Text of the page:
Saturday, January 12, 2013

Dining Room Table

Moving from an apartment under 800 square feet to a colonial that's just over 2100 square feet, we were definitely lacking furniture.  With money being what it is... scarce.... purchasing a brand new dining room set was not on the list of "Things to Do."  However, Christmas was coming and my wife wanted to have a formal style dinner, at a table (not that a coffee TABLE isn't, so I thought), with her parents present. 

I would hate to purchase a temporary set only to buy another grand set a few years later... not only is money wasted on the temporary set, but time is later wasted on getting rid of it.  Purchasing a brand new reproduction set of high quality is certainly out of the question.  Money would be better spent on other items for the home.

Our solution?  Yep, used furniture.  We've managed to purchase and sell several things on the site:  old furniture, old car, new car, baby clothing, etc.  So, for a week, my wife and I perused the various listings finding mainly the crap other people are trying to get rid of.  I say crap because most of it is a bargain bin special:  beaten up, poor quality, or just flat out "f-ugly".  On occasion, the quality products are there, and the owners know it with their asking price reflecting it.

We came across this one set that the seller described as a Windsor Chair Set, two end chairs, four side chairs and a trestle style tavern drop leaf table.  My ears perked, I love the style of the Windsor, it reminds me of the stereotypical 18th century dining room.  I called the gentleman and arranged for a viewing.  His asking price was $1,000 (firm, he had already come down from $1,500). 

L.E. Partridge branding on the bottom of each chair.
After studying numerous pieces of furniture, both online and at a reproduction store, I feel I am able to tell the difference between hand made and everything else.  The little details of imperfection give proof of the hand of man. I couldn't help but question the owner of his claim of the set being hand made.  You really cannot trust everything you read online.  When I saw the set in person, I knew it was the Real McCoy!  The seller told me his wife's family purchased the set new sixty-four years prior.  Handcrafted circa 1958, these six chairs were made by L.E. Partridge, a reproduction chair maker from the mid-20th century in Connecticut who inspired the founder of the D.R. Dimes Company.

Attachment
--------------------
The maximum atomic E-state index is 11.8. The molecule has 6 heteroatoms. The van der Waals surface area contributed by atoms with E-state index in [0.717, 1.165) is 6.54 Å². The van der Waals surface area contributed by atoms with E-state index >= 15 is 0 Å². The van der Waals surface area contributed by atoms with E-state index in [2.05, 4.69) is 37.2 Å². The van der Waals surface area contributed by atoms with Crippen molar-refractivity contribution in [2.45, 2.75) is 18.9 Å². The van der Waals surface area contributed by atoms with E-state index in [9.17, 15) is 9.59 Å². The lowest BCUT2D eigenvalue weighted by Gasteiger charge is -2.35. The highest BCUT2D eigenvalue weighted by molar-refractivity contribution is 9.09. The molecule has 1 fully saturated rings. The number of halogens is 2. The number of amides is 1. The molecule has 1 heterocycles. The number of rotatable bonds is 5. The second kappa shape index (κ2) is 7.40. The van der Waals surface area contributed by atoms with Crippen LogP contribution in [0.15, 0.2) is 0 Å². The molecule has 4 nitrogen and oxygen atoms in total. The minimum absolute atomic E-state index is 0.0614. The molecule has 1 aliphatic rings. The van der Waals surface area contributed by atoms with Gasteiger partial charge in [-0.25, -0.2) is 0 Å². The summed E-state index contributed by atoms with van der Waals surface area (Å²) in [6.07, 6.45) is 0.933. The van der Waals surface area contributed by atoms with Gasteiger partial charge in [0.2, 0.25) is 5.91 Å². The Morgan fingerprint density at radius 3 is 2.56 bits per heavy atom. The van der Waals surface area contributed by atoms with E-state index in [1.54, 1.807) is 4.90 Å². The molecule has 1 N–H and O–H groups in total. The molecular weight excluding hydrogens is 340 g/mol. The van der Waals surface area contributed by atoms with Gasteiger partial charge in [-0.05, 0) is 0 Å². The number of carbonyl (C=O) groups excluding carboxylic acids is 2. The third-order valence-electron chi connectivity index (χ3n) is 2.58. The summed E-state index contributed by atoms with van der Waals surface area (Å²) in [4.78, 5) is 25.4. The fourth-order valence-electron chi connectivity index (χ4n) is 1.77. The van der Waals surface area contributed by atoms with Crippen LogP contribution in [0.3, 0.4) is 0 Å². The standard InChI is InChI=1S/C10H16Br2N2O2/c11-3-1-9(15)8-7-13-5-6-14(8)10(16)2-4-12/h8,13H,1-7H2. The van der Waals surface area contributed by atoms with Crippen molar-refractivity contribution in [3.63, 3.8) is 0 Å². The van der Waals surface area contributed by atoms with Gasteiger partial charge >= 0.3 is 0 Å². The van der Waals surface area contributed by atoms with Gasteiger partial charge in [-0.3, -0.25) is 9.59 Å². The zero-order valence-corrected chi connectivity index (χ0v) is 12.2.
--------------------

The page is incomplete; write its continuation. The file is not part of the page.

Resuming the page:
Wait, D.R. Dimes saw L.E. Partridge's work and said, "I have to build that!"?  Now that's saying something.

The little details of hand made craftsmanship. 
I weighed the cost in my head.  $1,000 is a lot of money for us. So I had to be technical about it.  If we were to purchase hand made furniture from a retail store, how much would it cost us?  I know that D.R. Dimes' furniture is quite pricy at $700+ per chair, so, let's simply cut that value in half.  So, say roughly $300 a chair and six chairs brings us to $1,800.  We're already beyond the asking price and haven't even considered the table.

Handmade Windsor Chairs are expensive because of the amount of time required to construct each one.  It's really quite impressive actually.  If the reader is interested, there are several sites dedicated to just the Windsor Chair, as well as furniture companies.  Here is a four minute video for a quick artsy view on making the chair.  

Our L.E. Partridge Windsor Chair Set in our home!

In our dining room, the set is on the small size, as we could easily accommodate another two to four chairs, but for our needs at this time, it's perfect!  The table is actually not original to the set.  It's design, as mentioned previously as a trestle tavern table with drop leaf sides, makes the table quite narrow when not in use.  This feature allows the dining room table to become a side table.  The table can be placed off against the wall and the chairs surround the room, allowing for an open floor.

When not in use, the table and chairs can be placed along the perimeter of the room, giving plenty of space to walk through.